HOUSTON (Reuters) - Shippers who move crude oil via rail on some of the oldest railcars on the tracks take a chance every day that their shipment might crash and burn, the chief executive of U.S. railcar maker Greenbrier Cos said.
Greenbrier, the only U.S. railcar manufacturer to market a new tank car design that exceeds the latest safety standards, sees its efforts as getting ahead of the inevitable - that new U.S. Department of Transportation standards will outlaw those cars, CEO William Furman said.
A recent move by BNSF Railway Co, the biggest mover of North Dakota Bakken crude by rail, to charge shippers an extra $1,000 per older car by Jan. 1 also shows railroads can force the issue no matter what regulators do.
“Those cars clearly are in the gunsights - either DOT will outlaw them or railroads will quietly price them out of existence,” Furman told the Reuters Global Commodities Summit.
“I’m sympathetic to people who have billions of dollars invested in older-design cars, but facts are facts. You’re one huge disaster away from a real backlash from the public,” he said.
Some backlash is already there after several fiery crude train crashes, the worst by far in July last year when a runaway train in Quebec careened into a town and exploded, killing 47 people. Subsequent crashes or derailments in the U.S. didn’t cause any deaths, but generated fear that the next one might.
In October 2011 the rail industry adopted a new safety standard for tank cars that carry crude with thicker hulls, reinforced valves and less likely to leak in a derailment.
Regulators still allow the pre-October 2011 version, known as a DOT-111, that the National Transportation Safety Board said in 2009 was inadequate.
And more oil is moving via rail than ever. The second quarter this year, nearly 950,000 barrels per day moved via rail - a jump of more than 100 percent compared to 2012.
DOT is seeking comment on proposed new safety rules likely to be imposed early next year that include three options for a safer tank car. One of those options is the post-October 2011, 7/16-inch-thick-steel standard adopted by the industry.
The other two involve thicker 9/16-inch steel and more reinforcements - potentially requiring tens of thousands of newbuilds or retrofits that some say would overwhelm manufacturing capacity and stifle transit.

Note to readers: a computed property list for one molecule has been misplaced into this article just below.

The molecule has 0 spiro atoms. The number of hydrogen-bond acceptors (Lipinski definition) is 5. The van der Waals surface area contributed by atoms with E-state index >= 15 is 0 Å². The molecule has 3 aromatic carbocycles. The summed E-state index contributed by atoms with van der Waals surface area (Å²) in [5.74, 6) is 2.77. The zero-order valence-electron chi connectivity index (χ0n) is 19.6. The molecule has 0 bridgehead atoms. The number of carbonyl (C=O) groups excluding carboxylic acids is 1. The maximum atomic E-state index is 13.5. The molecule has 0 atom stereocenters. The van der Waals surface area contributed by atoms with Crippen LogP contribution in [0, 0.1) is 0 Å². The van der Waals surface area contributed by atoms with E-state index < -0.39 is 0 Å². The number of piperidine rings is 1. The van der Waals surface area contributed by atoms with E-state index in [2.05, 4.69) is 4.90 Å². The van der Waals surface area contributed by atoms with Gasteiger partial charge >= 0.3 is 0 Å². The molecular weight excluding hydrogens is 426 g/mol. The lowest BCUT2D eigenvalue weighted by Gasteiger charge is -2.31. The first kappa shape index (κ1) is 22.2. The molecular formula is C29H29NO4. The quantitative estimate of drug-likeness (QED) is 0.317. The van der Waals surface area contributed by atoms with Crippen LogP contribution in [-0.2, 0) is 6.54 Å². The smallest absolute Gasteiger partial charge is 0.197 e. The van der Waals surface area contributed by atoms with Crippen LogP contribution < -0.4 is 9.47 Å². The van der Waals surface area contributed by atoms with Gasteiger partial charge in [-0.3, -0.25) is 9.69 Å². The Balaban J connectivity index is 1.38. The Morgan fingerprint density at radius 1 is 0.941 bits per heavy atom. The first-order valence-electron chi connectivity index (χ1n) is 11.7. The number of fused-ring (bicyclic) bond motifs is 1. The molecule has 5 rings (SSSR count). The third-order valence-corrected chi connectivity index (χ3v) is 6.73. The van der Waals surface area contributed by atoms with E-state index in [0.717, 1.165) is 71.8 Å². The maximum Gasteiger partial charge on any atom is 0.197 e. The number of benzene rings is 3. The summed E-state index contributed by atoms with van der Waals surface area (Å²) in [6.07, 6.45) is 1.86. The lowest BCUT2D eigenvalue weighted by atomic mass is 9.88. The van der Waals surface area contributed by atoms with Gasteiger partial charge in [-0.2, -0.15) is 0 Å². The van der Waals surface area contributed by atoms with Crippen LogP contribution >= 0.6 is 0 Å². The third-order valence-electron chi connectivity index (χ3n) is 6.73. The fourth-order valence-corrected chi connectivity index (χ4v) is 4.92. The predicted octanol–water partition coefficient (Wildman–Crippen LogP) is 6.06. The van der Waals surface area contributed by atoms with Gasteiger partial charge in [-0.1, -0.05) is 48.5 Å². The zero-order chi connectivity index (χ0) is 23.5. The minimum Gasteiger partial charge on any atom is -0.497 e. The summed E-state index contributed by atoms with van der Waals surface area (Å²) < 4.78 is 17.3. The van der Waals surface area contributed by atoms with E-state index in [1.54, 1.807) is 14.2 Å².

Greenbrier’s so-called “Tank Car of the Future” design matches one of the 9/16-inch options. The company has received nearly 4,000 orders so far from two customers - a railcar leasing company and an energy company.
BNSF, which in February this year solicited proposals for a stronger railcar, hasn’t ordered Greenbrier’s design because the company is waiting to see what standard DOT sets, a BNSF spokeswoman said. Furman said BNSF’s move inspired Greenbrier to step up with its design.
Others also are waiting to see if DOT requires a design other than the post-October 2011 standard, which many shippers, including refiners that receive oil by rail, have already adopted.
Whether Furman’s industry has the capacity to meet huge demand for newbuilds and retrofits in a three-year timeline, as DOT is considering, is a matter of hot debate.
The Railway Supply Institute says 57,000 existing legacy DOT-111 railcars are in the crude and ethanol fleet. As the current railcar backlog for new crude and ethanol cars consumes all manufacturing capacity through the end of 2015, RSI says it will take more than three years to replace those existing DOT-111s.
Also, RSI says that in 2016 railcar makers can build about 20,000 new tank cars per year and still meet growing demand for other types of railcars.
While Furman concedes that meeting sharply increased demand if DOT imposes a stronger railcar standard will be a challenge, he’s convinced the industry can do it. Greenbrier is doubling its tank car manufacturing capacity to 7,500 cars a year, and other railcar makers are beefing up their capabilities as well.
“There’s plenty of capacity there if the government sets a standard for three years. I’m sure somehow we’ll fill the demand,” he said.
He also shot down arguments that thicker steel and reinforced top and bottom fittings won’t matter in a situation like that in Quebec or when a BNSF crude train crashed into a derailed grain train in North Dakota in late 2013.
When a multi-ton train faces millions of tons of pressure at a collision point, “it can ignite a peanut butter sandwich with those kinds of forces,” Furman said.
But if the steel is thicker, and top and bottom valves are covered, punctures could be prevented and those fittings may not pop off when a car derails, rolls and drags along the track.
And even if DOT doesn’t order the 9/16-inch design, its availability could be problematic for shippers with less fortified cars if they have a catastrophic crash and face myriad lawusits, he said.
“The government’s got to act to make this better, and in our own self interest, we should act to do the morally correct thing,” Furman said.
Reporting By Kristen Hays